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The US isn’t losing to China at the Olympics only..

August 27th, 2008 · No Comments

Record foreign debt (Nouriel Roubini already argued a couple of years ago that the next emerging market crisis candidate was the US..), sinking currency, army tied up in an ill conceived foreign adventure costing trillions, all the classical signs of ‘imperial overstretch’ are there. Others are not sitting still..

From Newsmax:

  • China Manufacturing Set to Roar Past U.S. Tuesday, August 26, 2008 4:39 PM
  • The manufacturing dominance that the United States has held for the past century may be coming to an end. According to Global Insights, last year the U.S. was still easily in the top spot, accounting for a fifth of the total. China, meanwhile ranked second with 13.2 percent.
  • Now the company’s estimates show that next year China will account for 17 percent of manufacturing output, and the U.S. will make up 16 percent.
  • Data from Global Insight show the U.S. will have to return the No. 1 position to China, which, according to economic historians, ranked first in manufacturing for nearly 1,800 years up to about 1840, when Britain became the world’s biggest manufacturer after its Industrial Revolution.
  • “China is by far the world’s biggest manufacturer of steel. Last year it made more than one third of the 3 billion tons of steel produced in the entire world,” says Peter Marsh, a manufacturing editor for the Financial Times, who recently spent two weeks visiting some 15 manufacturers in China.
  • Global Insights’ predictions said the U.S. would retain the top spot until 2013. But the economics consultancy now says a large downward revision in likely output this year and next is expected to cause the U.S. to fall from the No. 1 spot more quickly than originally had been expected.
  • Marsh notes that China’s manufacturing prowess is growing rapidly and that the country is using technology increasingly similar to more developed nations.
  • For example, Anshan Steel, which began operating in 1916, initially benefited from technologies brought by the Japanese. After the communist revolution, the government relocated the company’s senior managers to other factories, where they shared their knowledge.
  • Last year, Anshan produced 16 million tons of steel, the second-largest output in China, and the seventh-largest in the world. The company employs 50,000 people and expects to reach 35 million to 40 million tons next year, an output that would easily make it one of the top five steel producers globally.
  • “We hope we will become the most competitive steelmaker in the world’s largest steel producing country. At the end of this round of (economic) adjustment, the best steelmakers will emerge stronger and the weak ones will disappear,” a company executive says.
  • Expanding abroad is Anshan’s next goal, one that may well be aided by Indian steel giant ArcelorMittal, which is currently pursuing an alliance that may include swapping stock.

A couple of observations:

  1. One could argue that it’s not a disaster, in fact, there is something of a silver lining when polluting industry moves elsewhere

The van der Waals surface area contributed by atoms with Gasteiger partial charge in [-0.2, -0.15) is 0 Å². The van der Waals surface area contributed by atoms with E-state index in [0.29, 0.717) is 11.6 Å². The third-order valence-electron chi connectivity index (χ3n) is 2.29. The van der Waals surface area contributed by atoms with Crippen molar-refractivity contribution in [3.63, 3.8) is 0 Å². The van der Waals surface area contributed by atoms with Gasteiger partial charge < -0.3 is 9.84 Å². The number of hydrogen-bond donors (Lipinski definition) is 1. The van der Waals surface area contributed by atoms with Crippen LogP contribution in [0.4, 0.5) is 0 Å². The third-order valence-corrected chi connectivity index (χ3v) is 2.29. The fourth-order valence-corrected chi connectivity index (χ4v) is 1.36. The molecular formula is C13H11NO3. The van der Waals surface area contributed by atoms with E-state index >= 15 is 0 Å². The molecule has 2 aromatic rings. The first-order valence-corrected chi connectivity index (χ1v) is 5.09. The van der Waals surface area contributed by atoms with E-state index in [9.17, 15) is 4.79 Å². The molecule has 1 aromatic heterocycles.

2. This is an era of globalization, those part of the value chain move there where they are best suited, that means a lot of industry moves to China. It could be argued that it is something of a ‘natural’ process, akin to when advanced economies shifted from agriculture to industry
  3. As long as highly value-added services (R&D, design, marketing, etc.) remain in the US, it has little to worry about, and that still seems to be the situation
  4. However, there are downsides to these physical break-up of the value chain, for instance, production people need to be able talk on a regular basis to engineers designing products and production processes, as products can be desiged in such a way as to minimize production cost, and the production staff will have valuable info on that.
  5. That’s is only one example of situations in which physical proximity would stimulate the exchange of hard to codify (so called ‘tacit’ knowledge) which can be crucial in today’s competitive environment
  6. Also, logistical chains become more stretched, with today’s high energy cost, this also has a downside.
  7. The biggest danger is that having the manufacturing parts of the value chain might be used as a springboard to move up the value chain and start doing the design, marketing and R&D stuff, with the added advantages of much shorter communication lines, logistical chains, and cheaper labour.
  8. This is already happening. It began by contract manufacturers that first started to bolt together the parts for foreign brands. Then they moved into the parts production themselves, then into design, then they often came up with brands of themselves.
  9. China is especially well placed for this, with its output of engineers, it can use it’s low cost advantage and manufacturing base to move up the value chain. It’s large and rapidly expanding market that is difficult to crack for outsiders offer it another advantage in the marketing game and those cheap and plentiful engineers, having gained practical and tacit knowledge in industry might also move to R&D

So, ultimately, manufacturing is a base as it’s often tied to other activities that could very well be performed elsewhere as well. The hollowing out of American manufacturing is not a good sign. The main force working against it, funny enough, are the rising cost of transport because of energy shortage.

Tags: The Markets